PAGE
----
Americans are into Halloween, and not just for the candy. It’s the quintessential autumnal holiday, and for many, it’s not complete without a trip to a pumpkin patch for future jack-o’-lanterns. Corn mazes, hayrides, and pumpkin tosses are also part of the fun of the season, as are steaming mugs of apple cider, pumpkin bread, and other farm-made treats. Agritourism seems to hearken back to a simpler time — until you throw sales tax into the mix.

A trip to the farm

In Tennessee, a hayride is “an amusement, recreation, or entertainment activity” that’s generally subject to tax. However, the state allows an exemption for certain organizations, such as qualifying church or school groups, that purchase tickets directly and provide an exemption certificate. Admissions to a corn maze are similarly taxed.

That’s the simple part. The taxability of additional sales at farms quickly gets more complicated.

If the farmers offering such amusements sell farm produce to attendees, the produce is exempt from tax provided:

  • At least 50 percent of the produce sold by the farmer is grown or produced by the farmer; and
  • The charges for non-taxable produce are separately stated on an invoice from charges for taxable amusement, entertainment, and recreation.

Therefore, cornstalks and pumpkins grown at the same farm where they’re sold would be exempt. But what about pumpkins sold by a farm but grown elsewhere?

Me and Farmer Jones. When a farmer imports pumpkins to fill his or her depleted fields, the percentage of produce grown by that farmer declines. This can affect taxability. The department explains:

“If … agricultural products raised or produced by the farmer constitute at least 50% of all sales of livestock and poultry, nursery stock, farm and nursery products for the entire year, all of the farmer’s sales of these types of products made during the year are exempt from sales tax” [emphasis mine]. The percentage of other products produced and sold on-site (e.g., asparagus or lettuce) wouldn’t impact the taxability of pumpkins.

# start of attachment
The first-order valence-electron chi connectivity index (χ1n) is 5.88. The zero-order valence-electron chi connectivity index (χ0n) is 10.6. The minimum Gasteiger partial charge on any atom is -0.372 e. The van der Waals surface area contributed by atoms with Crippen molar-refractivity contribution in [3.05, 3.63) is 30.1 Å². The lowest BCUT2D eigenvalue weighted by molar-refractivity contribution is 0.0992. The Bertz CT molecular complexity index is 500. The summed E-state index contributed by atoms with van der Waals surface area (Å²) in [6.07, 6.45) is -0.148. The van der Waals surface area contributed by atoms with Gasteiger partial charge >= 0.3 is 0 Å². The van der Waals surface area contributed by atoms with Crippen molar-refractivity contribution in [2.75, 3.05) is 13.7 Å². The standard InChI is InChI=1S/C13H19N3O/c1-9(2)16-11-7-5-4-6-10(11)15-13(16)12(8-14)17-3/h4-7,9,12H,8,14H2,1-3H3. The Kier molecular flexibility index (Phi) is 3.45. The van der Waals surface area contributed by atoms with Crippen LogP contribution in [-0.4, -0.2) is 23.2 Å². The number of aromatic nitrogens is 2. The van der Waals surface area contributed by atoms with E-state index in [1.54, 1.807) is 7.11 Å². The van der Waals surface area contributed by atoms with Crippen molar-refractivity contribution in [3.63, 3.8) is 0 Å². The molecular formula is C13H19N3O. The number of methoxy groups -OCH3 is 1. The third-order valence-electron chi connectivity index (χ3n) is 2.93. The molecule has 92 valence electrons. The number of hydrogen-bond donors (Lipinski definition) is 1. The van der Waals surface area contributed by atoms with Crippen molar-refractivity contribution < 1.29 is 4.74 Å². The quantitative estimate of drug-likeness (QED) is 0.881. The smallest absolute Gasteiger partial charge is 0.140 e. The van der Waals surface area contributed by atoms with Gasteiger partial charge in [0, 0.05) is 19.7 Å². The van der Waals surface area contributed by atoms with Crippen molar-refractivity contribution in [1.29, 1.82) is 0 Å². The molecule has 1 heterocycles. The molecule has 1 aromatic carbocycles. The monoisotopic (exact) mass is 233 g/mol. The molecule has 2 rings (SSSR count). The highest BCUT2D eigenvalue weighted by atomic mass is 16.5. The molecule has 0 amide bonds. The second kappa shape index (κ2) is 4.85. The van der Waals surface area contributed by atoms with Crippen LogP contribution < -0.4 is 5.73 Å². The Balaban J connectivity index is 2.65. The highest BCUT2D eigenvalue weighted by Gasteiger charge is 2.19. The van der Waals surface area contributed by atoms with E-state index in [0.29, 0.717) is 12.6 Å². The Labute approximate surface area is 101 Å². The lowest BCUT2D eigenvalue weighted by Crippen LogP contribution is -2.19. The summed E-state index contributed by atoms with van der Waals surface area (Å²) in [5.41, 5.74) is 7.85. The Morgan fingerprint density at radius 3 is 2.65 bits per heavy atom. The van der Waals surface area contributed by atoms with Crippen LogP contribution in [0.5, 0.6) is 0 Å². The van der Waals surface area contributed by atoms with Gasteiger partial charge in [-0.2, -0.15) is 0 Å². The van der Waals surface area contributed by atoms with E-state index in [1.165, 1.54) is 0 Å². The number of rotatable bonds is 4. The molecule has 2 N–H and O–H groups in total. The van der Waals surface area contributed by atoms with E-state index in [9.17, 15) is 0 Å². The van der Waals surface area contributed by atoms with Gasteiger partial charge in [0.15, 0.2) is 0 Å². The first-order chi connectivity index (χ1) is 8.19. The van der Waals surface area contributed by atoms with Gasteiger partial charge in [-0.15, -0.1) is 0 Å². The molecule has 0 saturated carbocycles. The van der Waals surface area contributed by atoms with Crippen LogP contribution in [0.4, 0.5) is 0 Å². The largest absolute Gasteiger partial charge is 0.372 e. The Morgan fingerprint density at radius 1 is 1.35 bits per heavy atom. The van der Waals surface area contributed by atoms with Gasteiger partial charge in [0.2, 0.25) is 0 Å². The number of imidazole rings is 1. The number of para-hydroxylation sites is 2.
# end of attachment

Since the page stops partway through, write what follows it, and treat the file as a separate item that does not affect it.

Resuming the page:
However, “if … products raised or produced by the farmer constitute less than 50% of all sales of these products for the entire year, the portion raised by the farmer are exempt but the portion obtained from other sources and sold by the farmer are subject to sales tax.”

It’s worth sharing the department’s example. “If you produce 50% or more of the total pumpkins sold, then none of the sales of the pumpkins are subject to the sales tax. However, if you sold $800 of your own pumpkins and $1,200 worth of pumpkins produced by Farmer Jones, the sales of the $1,200 worth of pumpkins produced by Farmer Jones and sold by you are taxable. Sales of the $800 worth of pumpkins grown by you remain exempt.”

The same is true for use tax. Farmers that give self-produced pumpkins to school groups don’t need to pay use tax on those pumpkins provided at least 50 percent of pumpkins sold are grown on-site. If the farmer produces less than 50 percent of pumpkins sold or donated, the farmer owes use tax on the price of the pumpkins purchased and later donated.

Little wonder that the department stresses the importance of keeping accurate and detailed records.

Get cooking. Turn those pumpkins into pie or bread and taxability gets even more complex. Cooked food made entirely from the farm’s own produce or agricultural products is exempt if the charges are separately stated on receipts from taxable charges for amusement. Yet if the cooked or prepared food contains “any non-raised components or ingredients other than water, sugar, salt, pectin, or preservatives,” the charge is subject to state and local sales tax.

For example, corn grown on-site, boiled, and served plain would be exempt, while corn grown on-site, boiled, and slathered in butter would be taxable unless the butter was also produced on-site and made from milk produced by on-site cows.

Furthermore, a normally non-taxable prepared food sale would be taxable if combined with a taxable entertainment activity (e.g., if admissions to a corn maze gets you a steaming mug of farm-grown, farm-made apple cider).

Americans are expected to spend a combined $9.1 billion on Halloween this year, and some of that will surely be spent at farms on pumpkins, hayrides, and tasty treats. If you’re in the business of agritourism, be sure you know what’s taxable and what’s not. And remember, if you notice a customer who’s particularly curious about the ingredients of your pie, you could be in the presence of an auditor.

Learn more about the taxability of pumpkins in Pumpkin Patch Woes. If you have a sweet tooth and are curious about the taxability of Halloween candy, you’ll find some fun tidbits here.